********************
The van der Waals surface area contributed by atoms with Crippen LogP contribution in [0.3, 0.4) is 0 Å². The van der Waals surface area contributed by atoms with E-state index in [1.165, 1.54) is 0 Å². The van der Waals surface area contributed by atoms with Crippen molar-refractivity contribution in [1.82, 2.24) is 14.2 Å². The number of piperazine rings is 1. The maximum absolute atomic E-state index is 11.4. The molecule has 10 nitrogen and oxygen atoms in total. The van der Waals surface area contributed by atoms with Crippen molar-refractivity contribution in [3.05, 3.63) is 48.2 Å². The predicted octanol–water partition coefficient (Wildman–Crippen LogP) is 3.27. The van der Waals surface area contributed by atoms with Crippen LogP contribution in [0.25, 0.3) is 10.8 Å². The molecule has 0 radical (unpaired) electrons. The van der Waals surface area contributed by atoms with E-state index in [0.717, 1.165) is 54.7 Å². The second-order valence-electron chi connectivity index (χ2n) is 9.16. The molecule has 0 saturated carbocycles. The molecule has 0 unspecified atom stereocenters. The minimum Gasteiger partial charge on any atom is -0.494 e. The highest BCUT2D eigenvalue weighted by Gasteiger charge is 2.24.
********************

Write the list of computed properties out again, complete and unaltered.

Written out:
The van der Waals surface area contributed by atoms with Crippen LogP contribution in [0.3, 0.4) is 0 Å². The van der Waals surface area contributed by atoms with E-state index in [1.165, 1.54) is 0 Å². The van der Waals surface area contributed by atoms with Crippen molar-refractivity contribution in [1.82, 2.24) is 14.2 Å². The number of piperazine rings is 1. The maximum absolute atomic E-state index is 11.4. The molecule has 10 nitrogen and oxygen atoms in total. The van der Waals surface area contributed by atoms with Crippen molar-refractivity contribution in [3.05, 3.63) is 48.2 Å². The predicted octanol–water partition coefficient (Wildman–Crippen LogP) is 3.27. The van der Waals surface area contributed by atoms with Crippen LogP contribution in [0.25, 0.3) is 10.8 Å². The molecule has 0 radical (unpaired) electrons. The van der Waals surface area contributed by atoms with E-state index in [0.717, 1.165) is 54.7 Å². The second-order valence-electron chi connectivity index (χ2n) is 9.16. The molecule has 0 saturated carbocycles. The molecule has 0 unspecified atom stereocenters. The minimum Gasteiger partial charge on any atom is -0.494 e. The highest BCUT2D eigenvalue weighted by Gasteiger charge is 2.24.